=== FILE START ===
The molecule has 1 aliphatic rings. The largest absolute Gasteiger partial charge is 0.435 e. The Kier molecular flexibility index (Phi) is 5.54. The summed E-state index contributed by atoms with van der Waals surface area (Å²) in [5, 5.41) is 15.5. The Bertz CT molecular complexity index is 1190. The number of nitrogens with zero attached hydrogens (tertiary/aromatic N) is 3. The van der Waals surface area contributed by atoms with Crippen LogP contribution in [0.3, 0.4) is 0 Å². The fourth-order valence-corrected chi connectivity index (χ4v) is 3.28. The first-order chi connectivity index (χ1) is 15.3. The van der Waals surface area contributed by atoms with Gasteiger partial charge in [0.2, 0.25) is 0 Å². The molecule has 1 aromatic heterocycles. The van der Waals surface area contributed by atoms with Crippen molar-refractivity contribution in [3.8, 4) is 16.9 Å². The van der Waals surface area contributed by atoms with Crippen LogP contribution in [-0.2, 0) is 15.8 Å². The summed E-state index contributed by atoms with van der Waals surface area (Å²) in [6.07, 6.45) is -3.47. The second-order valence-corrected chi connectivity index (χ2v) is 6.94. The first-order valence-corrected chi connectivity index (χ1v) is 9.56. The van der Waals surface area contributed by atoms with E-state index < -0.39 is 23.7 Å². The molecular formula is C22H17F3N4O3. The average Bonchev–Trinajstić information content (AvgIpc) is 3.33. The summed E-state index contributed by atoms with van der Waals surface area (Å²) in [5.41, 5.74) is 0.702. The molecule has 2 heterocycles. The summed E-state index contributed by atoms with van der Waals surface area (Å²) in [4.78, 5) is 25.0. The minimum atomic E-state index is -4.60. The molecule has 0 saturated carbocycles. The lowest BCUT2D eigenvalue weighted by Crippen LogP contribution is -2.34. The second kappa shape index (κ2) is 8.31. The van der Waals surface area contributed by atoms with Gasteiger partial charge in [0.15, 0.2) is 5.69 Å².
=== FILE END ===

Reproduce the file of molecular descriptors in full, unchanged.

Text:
The molecule has 1 aliphatic rings. The largest absolute Gasteiger partial charge is 0.435 e. The Kier molecular flexibility index (Phi) is 5.54. The summed E-state index contributed by atoms with van der Waals surface area (Å²) in [5, 5.41) is 15.5. The Bertz CT molecular complexity index is 1190. The number of nitrogens with zero attached hydrogens (tertiary/aromatic N) is 3. The van der Waals surface area contributed by atoms with Crippen LogP contribution in [0.3, 0.4) is 0 Å². The fourth-order valence-corrected chi connectivity index (χ4v) is 3.28. The first-order chi connectivity index (χ1) is 15.3. The van der Waals surface area contributed by atoms with Gasteiger partial charge in [0.2, 0.25) is 0 Å². The molecule has 1 aromatic heterocycles. The van der Waals surface area contributed by atoms with Crippen molar-refractivity contribution in [3.8, 4) is 16.9 Å². The van der Waals surface area contributed by atoms with Crippen LogP contribution in [-0.2, 0) is 15.8 Å². The summed E-state index contributed by atoms with van der Waals surface area (Å²) in [6.07, 6.45) is -3.47. The second-order valence-corrected chi connectivity index (χ2v) is 6.94. The first-order valence-corrected chi connectivity index (χ1v) is 9.56. The van der Waals surface area contributed by atoms with E-state index < -0.39 is 23.7 Å². The molecular formula is C22H17F3N4O3. The average Bonchev–Trinajstić information content (AvgIpc) is 3.33. The summed E-state index contributed by atoms with van der Waals surface area (Å²) in [5.41, 5.74) is 0.702. The molecule has 2 heterocycles. The summed E-state index contributed by atoms with van der Waals surface area (Å²) in [4.78, 5) is 25.0. The minimum atomic E-state index is -4.60. The molecule has 0 saturated carbocycles. The lowest BCUT2D eigenvalue weighted by Crippen LogP contribution is -2.34. The second kappa shape index (κ2) is 8.31. The van der Waals surface area contributed by atoms with Gasteiger partial charge in [0.15, 0.2) is 5.69 Å².